a home away from home

The Third Weekend…

I have been in China just over a 2 and half weeks and am finally feeling like the place that they have put me in, this spacious apartment, on the second floor in a compound full of similar buildings in a city I had never heard of before this job offer, this random, but warming place, is starting feel like a home. I don’t think it will ever be home home. It’s too empty. There is only one person in it. And I guess that could be a home to someone who was okay with single occupancy. And that might have been alright when I was of the single occupancy mind. But I am not that now. So a home away from home will do and I will make the best of these rooms and their four walls. I will adorn, I will garden, I will masturbate in every crevice. Kidding. I just have to keep you on your toes, right?

Because sometimes your school gifts you big boxes of pomelos pomegranates

Because sometimes your school gifts you big boxes of pomelos pomegranates

Jiaxing is a lovely city of 7 million, which is considerably small for China and ridiculously big for most other parts of this weekend amusement park filled planet. Last weekend I walked around and explored the sites and by sites I refer to things I found via google maps that looked mildly historical and possibly entertaining. Being a smaller Chinese city means that it is more accessible by foot. I have set up my phone so that it can pay for the City Bikes…but just because a system is set up, does not mean I have any clue as to how to operate it. I tried a few times to set of the city’s two wheeled jalopies free, scanning the QR code from different angles, staring at the bicycle like a concerned parent, whispering a muted curse into it’s hypothetical ear and then moving on before a Westside Story-esque fight broke out. I ventured towards my destinations, the “sites” of Jiaxing, through through clusters of malls and overpasses, through glares and gawks, passed “waigerens and laowais”, through beeps and snot rockets and stenches and fragrances. The first on my list was a temple that shot up like a magnified wart near the side of one of the rivers, a cluster of smaller structures and towers, white and brown and moldy.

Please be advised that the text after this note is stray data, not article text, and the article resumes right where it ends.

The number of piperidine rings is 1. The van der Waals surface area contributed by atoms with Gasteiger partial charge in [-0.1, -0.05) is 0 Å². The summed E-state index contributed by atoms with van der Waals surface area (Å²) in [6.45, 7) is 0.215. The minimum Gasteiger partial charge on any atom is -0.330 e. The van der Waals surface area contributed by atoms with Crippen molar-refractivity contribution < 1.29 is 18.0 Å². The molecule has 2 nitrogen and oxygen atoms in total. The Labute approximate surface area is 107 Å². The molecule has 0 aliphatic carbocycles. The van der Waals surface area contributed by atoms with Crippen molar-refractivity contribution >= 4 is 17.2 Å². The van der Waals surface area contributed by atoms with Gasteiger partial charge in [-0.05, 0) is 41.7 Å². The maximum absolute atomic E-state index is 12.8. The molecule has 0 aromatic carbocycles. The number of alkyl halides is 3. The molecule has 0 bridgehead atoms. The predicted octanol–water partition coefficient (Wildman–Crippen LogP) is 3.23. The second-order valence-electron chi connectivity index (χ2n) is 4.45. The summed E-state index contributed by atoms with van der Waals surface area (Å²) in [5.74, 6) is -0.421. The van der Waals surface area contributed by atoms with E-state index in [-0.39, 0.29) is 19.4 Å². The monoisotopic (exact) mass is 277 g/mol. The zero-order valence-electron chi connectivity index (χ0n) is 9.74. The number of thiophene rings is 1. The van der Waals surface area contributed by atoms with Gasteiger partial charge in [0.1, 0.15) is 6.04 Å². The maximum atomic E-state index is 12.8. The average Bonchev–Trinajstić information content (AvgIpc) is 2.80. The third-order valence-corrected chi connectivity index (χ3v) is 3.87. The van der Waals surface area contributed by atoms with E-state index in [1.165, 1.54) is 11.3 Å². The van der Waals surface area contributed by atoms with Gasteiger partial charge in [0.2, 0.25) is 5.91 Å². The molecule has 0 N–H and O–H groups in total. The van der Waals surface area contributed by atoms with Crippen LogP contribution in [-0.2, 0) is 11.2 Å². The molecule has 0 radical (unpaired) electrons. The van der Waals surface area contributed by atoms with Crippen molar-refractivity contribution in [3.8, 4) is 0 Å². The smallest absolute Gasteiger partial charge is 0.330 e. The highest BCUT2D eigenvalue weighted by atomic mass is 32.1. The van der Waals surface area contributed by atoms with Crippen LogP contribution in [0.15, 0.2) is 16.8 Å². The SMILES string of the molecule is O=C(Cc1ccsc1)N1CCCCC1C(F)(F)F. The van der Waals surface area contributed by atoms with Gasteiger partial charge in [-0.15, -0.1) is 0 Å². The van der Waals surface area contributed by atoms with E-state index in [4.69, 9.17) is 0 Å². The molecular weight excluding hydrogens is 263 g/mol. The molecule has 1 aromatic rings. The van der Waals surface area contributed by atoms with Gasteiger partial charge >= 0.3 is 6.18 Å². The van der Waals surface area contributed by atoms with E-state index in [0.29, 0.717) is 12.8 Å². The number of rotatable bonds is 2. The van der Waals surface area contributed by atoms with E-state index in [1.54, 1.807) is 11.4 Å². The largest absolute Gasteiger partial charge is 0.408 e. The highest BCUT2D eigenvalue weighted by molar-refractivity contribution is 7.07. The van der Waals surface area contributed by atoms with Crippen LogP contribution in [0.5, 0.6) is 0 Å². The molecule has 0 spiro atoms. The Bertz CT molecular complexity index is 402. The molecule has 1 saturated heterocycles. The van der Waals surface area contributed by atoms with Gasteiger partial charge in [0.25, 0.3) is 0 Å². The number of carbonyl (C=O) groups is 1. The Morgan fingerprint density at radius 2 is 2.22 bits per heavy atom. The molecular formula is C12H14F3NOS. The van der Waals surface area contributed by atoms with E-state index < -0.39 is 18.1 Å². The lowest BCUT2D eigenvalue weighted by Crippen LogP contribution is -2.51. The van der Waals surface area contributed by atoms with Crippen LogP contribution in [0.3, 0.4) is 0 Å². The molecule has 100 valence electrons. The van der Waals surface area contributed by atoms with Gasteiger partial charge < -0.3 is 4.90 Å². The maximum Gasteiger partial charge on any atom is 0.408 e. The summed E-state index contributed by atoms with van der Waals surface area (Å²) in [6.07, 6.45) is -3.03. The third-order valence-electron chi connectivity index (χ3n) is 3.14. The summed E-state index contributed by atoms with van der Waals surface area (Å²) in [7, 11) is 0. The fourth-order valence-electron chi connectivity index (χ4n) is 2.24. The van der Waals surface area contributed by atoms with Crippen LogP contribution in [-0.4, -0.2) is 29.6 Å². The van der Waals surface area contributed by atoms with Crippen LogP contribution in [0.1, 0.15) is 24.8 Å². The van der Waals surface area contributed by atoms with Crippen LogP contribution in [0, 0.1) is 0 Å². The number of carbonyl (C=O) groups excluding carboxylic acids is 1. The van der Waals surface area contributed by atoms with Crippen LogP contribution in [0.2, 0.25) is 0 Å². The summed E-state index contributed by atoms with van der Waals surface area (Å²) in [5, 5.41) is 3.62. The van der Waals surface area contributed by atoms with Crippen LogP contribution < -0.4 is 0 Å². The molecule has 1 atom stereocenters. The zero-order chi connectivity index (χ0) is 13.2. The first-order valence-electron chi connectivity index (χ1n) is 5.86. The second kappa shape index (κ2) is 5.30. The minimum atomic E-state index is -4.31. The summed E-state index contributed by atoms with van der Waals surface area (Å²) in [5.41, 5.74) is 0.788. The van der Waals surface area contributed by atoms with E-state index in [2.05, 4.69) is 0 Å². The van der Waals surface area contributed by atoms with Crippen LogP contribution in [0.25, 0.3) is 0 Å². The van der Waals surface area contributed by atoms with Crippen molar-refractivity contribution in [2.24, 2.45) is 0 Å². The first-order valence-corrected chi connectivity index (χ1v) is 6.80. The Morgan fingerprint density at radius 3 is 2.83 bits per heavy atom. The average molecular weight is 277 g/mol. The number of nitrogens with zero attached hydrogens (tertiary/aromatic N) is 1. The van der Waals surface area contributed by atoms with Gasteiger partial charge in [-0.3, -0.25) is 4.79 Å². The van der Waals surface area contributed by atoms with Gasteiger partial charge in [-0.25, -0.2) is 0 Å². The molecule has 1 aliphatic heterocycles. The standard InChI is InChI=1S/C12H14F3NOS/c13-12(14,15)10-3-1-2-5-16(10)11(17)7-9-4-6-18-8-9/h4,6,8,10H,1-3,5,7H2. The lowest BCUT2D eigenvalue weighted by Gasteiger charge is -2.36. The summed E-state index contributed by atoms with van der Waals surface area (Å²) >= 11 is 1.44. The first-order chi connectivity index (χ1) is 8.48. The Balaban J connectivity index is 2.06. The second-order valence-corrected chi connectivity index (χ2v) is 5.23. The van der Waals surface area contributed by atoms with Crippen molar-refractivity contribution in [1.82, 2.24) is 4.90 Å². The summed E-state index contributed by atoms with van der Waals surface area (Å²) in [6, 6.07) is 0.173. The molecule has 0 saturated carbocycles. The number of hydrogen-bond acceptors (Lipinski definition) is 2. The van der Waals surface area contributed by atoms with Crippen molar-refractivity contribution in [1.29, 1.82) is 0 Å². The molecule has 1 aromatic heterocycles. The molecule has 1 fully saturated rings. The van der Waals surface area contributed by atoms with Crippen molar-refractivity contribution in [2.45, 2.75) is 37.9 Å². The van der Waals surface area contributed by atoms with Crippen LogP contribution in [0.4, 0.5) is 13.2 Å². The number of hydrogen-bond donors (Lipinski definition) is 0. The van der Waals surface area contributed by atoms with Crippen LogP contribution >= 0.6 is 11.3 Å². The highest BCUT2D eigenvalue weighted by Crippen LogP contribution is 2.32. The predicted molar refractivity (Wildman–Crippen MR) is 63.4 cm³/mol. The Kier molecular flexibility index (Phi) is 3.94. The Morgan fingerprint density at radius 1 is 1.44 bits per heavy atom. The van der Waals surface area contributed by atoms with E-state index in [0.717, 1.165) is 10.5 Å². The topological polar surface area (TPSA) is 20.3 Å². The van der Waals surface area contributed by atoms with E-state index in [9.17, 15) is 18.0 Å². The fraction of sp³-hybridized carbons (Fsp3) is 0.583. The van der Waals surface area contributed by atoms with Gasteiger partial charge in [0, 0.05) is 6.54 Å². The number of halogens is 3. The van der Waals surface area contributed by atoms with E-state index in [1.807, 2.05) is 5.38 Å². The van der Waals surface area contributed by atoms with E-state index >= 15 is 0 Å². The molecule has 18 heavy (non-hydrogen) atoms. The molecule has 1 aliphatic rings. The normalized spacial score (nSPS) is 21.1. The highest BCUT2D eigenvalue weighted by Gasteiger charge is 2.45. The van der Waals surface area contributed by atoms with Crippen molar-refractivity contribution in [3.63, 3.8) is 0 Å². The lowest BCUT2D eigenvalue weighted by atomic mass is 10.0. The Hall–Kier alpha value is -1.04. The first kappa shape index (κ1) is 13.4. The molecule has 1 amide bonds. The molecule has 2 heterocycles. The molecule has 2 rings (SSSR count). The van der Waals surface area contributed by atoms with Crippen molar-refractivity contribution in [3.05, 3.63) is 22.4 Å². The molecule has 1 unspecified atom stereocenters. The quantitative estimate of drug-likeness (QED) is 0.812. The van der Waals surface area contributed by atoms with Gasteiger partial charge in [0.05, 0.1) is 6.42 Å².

my office

my office

The temple was currently inaccessible due to a ceremony going on within. I leaned up against the ancient welcoming post and peered in as the monks within the first inner shrine chanted, played instruments that echoed generations long dead, encircled by thick tornadoes of fragrant and blooming incense. After the ceremony I entered. The pictures say what I have no words to say. So I exited. Another temple down the way. This one, with a large inner courtyard. It was dedicated to a fallen General who had saved the Song Dynasty and was poisoned. More pictures.


More walking. The city’s greenness, almost obnoxious, with its abundance, but so welcoming and so unexpected. I walked through several of the touristy, made to look as if they were ancient sections of a long forgotten and abandoned Chinese water town, that lined one of the canals. Historical Disneyfication and commodification. Though, we do the same thing to actual history. The BC version of it, Barkerville, cashes in on that every summer. And why not? You learn a little, an impression is made and context is given to faded words and histories. It makes the past tangible and kinetic. I guess, in this particular instant, you learn nothing if you cannot read the Chinese signs. All I can surmise from areas such as these is that at some point something like this might have existed somewhere around here. I read that last sentence. Trust me, I got this.

shrimp pork dumplings from my local RT Market

shrimp pork dumplings from my local RT Market

I walk through a park lined with beautiful trees that rise like Tolken spires or war spears, their tips piercing the blue vastness that expands to horizons on all sides. The path ends at a wooden pagoda at the Beijing to Hangzhou Grand Canal. I have seen this canal in both Suzhou and Hangzhou. It felt as if I was reconnected with a cousin that my mother had told me about and who I had met at I point in my life where I didn’t tie anything down to memories. There wasn’t much to say, but still I felt I had a duty to stop and view it with wonderment and curiosity. It definitely was and is a technical marvel, the longest man made canal in the world and it was created over 700 years ago.